In one of the more disturbing articles of recent memory (or at least since I woke up this morning), the New York Times revealed that mercury levels are “cray cray high” in raw tuna sampled from twenty different Manhattan eateries. Okay, maybe they didn’t say “cray cray,” but they did use the equally alarmist phrase, “mercury levels so high that the Food and Drug Administration could take legal action to remove the fish from the market.” Cue the dramatic organ music.
Yes, apparently mercury and tuna are a match made in heaven, and the more expensive the fish, the higher the mercury. That’s because high-end tuna tends to come from fat fish, and fat fish tend to have consumed more mercury by virtue of being FAT. The good news is that the crappy stuff in the supermarket is probably the safest of the bunch, but the luxurious sashimi one might find at Nobu (or Nobu Next Door, which was cited in the article) could have higher mercury levels. Oy. It should be noted that yellowtail and albacore don’t carry the same threat.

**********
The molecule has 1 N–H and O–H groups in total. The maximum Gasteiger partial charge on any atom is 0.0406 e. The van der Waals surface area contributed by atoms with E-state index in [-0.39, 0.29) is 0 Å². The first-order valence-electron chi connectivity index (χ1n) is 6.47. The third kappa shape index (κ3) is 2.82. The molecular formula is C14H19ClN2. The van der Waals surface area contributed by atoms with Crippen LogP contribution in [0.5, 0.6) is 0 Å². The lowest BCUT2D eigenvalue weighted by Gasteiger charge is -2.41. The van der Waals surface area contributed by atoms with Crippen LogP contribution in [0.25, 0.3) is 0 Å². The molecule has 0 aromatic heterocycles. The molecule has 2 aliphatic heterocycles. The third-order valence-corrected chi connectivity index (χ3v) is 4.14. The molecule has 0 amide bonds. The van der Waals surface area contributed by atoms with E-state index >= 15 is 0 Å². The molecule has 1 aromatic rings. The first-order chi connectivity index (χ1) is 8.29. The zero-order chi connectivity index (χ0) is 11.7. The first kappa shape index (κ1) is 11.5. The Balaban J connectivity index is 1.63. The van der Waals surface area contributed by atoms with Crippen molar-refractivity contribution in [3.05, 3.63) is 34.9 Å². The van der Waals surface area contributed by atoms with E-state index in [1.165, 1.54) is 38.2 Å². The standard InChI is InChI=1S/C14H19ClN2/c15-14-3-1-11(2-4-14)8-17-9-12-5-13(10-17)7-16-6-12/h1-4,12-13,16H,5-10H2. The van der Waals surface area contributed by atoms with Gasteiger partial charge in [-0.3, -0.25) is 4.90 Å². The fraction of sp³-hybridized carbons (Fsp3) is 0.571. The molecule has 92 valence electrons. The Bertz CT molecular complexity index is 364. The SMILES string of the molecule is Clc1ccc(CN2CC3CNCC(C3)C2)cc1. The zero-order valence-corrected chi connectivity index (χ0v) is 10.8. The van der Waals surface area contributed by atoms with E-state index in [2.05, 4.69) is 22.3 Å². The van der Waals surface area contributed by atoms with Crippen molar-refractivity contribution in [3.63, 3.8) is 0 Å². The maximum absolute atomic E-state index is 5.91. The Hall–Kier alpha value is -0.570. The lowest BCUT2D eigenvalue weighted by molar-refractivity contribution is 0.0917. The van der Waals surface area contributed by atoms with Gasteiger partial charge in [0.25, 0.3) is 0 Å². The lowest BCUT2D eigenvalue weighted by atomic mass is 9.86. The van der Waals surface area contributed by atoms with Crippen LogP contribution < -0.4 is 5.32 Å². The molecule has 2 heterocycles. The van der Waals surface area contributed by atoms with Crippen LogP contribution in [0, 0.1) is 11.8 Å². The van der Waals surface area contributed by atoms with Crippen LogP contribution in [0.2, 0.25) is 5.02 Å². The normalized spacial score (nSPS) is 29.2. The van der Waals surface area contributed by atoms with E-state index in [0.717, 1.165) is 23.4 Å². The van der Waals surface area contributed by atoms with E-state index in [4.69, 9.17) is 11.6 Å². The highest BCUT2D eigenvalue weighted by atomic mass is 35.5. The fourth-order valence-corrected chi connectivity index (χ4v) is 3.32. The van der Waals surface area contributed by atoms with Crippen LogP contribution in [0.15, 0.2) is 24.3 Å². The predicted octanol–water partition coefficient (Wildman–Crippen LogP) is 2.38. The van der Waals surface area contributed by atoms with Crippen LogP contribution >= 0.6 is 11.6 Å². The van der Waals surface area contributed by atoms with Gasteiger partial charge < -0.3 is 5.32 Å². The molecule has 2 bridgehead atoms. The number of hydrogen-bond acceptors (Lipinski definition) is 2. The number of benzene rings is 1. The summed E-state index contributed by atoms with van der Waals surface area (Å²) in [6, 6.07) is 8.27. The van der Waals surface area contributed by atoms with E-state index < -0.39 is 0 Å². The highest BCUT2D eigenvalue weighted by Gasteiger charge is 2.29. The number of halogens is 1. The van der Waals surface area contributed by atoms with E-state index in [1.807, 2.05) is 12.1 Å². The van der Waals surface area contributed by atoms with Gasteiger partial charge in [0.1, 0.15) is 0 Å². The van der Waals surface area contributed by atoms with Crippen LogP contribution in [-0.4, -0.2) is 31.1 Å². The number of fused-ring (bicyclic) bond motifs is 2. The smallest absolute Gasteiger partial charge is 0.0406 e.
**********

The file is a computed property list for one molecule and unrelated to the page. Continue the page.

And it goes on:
Of course, a random sampling of Manhattan restaurants does not necessarily mean the results are the same countrywide. Experts in the article say it’s a high probability that mercury levels are similar elsewhere, but then again, that could just be the opinion of one man. Truth be told, this could be just one of those Chicken Little exposés, and while that may be the case, for now, consider me RATTLED.
And yet… I still really want some sushi for lunch now. ARGH.
• High Mercury Levels Are Found In Tuna Sushi [New York Times]